Putting a name with a face can sometimes be a rather taunting task in public. However, online Polar Rose is looking to help solve this problem by leveraging facial recognition technology and the power of people online.
Which celebrities do you look like? AOL may be able to help answer that question with its recent launch of an innovative facial recognition technology, similar to that of Riya and MyHeritage, created by AOL Labs in collaboration with Oxford University and Caltech University. Thus far the technology has been used in a fun little site called FindMyCelebrityLookAlike.com. AOL Labs is the technology research group of AOL responsible for delivering
insight and capabilities to build the next generation of services for
By submitting a photo by either uploading an image or by submitting an URL to the photo you can search celebrities for a match. Users can tweak the search results by limiting them to a particular gender. In addition, users can find additional information about the celebrities that they look like. So find out who you look like. I decided to look for both male and female results and turns out I look like singer Jesse McCartney, actor Elijah Wood, actress Keira Knightley and actor Adam Brody. What do you think about the results? I am kind of close to the situation so it is difficult for me to judge.
Have you ever seen something in a store or while reading a magazine that you want to remember so you take a photo of it with your cellphone camera?
Mobot is a startup that plans to leverage this type of mobile phone behavior to offer an innovative service. Mobot is the first ever mobile visual search. Similar to online visual searches Like.com a byproduct of Riya, Mobot searches for items based on an image that is taken with with a mobile device. It appears that Mobot has partnerships with certain products and services and thus when you submit an image Mobot serves up relevant products and services. Without actually being able to test the service it is difficult to determine the relevance and accuracy of the search functionality. However, it appears that most U.S. cellular carriers will carry Mobot so I should be able to test it when it does actually become available.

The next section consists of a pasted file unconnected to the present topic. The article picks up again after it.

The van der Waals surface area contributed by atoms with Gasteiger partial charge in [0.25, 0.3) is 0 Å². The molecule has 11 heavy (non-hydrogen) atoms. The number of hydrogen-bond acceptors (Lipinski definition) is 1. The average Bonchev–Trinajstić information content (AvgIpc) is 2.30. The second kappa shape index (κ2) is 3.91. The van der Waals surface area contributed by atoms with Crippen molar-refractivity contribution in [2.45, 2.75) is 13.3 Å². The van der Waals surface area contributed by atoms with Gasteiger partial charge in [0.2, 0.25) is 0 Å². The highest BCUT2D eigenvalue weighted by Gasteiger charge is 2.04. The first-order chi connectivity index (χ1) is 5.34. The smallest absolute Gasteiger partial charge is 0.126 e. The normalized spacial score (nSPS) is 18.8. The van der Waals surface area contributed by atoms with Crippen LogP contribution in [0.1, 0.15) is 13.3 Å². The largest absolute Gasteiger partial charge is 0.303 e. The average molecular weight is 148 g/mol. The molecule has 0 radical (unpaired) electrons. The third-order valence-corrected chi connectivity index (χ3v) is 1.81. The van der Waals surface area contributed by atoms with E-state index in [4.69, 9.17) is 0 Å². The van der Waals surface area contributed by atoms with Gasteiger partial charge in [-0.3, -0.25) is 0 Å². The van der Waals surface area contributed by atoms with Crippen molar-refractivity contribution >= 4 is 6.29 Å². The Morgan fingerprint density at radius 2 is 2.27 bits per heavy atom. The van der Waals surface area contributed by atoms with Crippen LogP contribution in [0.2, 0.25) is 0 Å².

Additional details are sure to come once Mobot makes its move
to market but in the meantime check out more information on Mobot technology.
Bottom-line: Mobot is the first mobile visual search which could be a helpful service as long as it doesn't go overboard with promotional results but delivers accurate and relevant search results.
Like.com, a product created by Riya, launched today (November 8, 2006) to offer what appears to be the first visual image recognition search engine in a consumer facing application. The site offers the ability to search by photos to identify similar items. Like.com applies this functionality to shopping to help shoppers to find items like shoes, watches, and handbags. Like.com could really help the loads of celebrate crazed, "I gotta have one if they have one" types find just what they are looking for online. For example, take this photo below of Mike Arrington sporting a sweet watch at the ONA conference in Washington, DC. Soon, you will be able to use Like.com to be Mike.
On the Like.com site a highlighted area which contains an item, in the photo above a watch, returns similar watch search results. Currently, Like.com does not offer Mike Arrington photos for search though but you can search for items worn by other celebrities. Within the next month Like.com will let users submit photo uploads to apply the same type of technology.
How does Like.com do it? Like.com applies learnings from photo recognition site Riya to enable Like.com to converts each image into variables that map to contextual meta-data which is then used to perform the search to match shape, texture and a number of other characteristics.
TechCrunch recently provided more information and some videos here.
Bottom-line: Sounds pretty innovate, not to mention helpful in finding a similar watch as Mike Arrington.